2 Answers | Add Yours
You also have the internal conflicts that the characters experience. The first Catherine is torn between her love for Heathcliff and what Edgar Linton can offer her. Later, Catherine refuses to answer Edgar when he tells her to choose between the two men. Her inability to choose eventually leads to her death.
Heathcliff's inner conflict is the jealousy he feels when Catherine begins her friendhsip with Edgar. Then when he overhears Catherine say she would be "degraded" if she married Heathcliff, he leaves Wuthering Heights, hurt and ashamed. His love for Catherine becomes an obsession that only grows as he grows older. He's never able to control what he feels for Catherine. When he does return, he vows vengeance on everyone. Heathcliff spends the rest of his life struggling with the hate he feels for everyone at Wuthering Heights and Thrushcross Grange. His obsessive love for Catherine and his hateful revenge control him, and he's never able to rise above them.
These inner conflicts reflect the themes of love and passion, revenge, and cruelty.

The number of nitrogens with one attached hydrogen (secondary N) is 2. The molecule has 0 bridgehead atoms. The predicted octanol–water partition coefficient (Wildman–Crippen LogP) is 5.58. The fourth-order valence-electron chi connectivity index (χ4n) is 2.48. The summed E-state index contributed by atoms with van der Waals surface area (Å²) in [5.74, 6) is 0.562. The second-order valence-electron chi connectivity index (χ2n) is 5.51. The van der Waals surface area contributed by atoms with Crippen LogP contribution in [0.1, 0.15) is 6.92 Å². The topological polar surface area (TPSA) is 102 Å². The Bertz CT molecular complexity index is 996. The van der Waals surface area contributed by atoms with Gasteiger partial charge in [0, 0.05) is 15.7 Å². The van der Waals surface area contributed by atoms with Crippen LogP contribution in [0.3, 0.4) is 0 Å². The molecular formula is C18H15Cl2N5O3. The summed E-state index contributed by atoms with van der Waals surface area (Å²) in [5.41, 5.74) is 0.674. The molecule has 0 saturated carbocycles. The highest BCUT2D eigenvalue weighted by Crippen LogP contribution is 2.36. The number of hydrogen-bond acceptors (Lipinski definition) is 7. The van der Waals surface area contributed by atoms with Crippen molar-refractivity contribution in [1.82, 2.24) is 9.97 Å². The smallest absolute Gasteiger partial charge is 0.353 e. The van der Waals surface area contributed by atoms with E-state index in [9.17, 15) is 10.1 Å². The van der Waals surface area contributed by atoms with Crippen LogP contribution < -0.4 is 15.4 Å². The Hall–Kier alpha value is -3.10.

Class conflict is one of the major themes. Catherine is very wealthy and Heathcliff, an orphan, has nothing. Bronte asks the reader to consider whether property ownership and money should have any bearing on determining a person's worth.
Another conflict is cruelty, which can manifest it self both physically and emotionally. Bronte argues that violence begets violence. This cycle of cruelty is so prevalent that it can be considered a major theme. For example, Heathcliff's rough treatment of Hareton is really a result of Hindley brutality to him. Emotionally, the sadist-maschostic relationship between Catherine and Heathcliff is one infused with cruelty.
For more on the themes of "Wuthering Heights" please visit the link below.
We’ve answered 318,915 questions. We can answer yours, too.Ask a question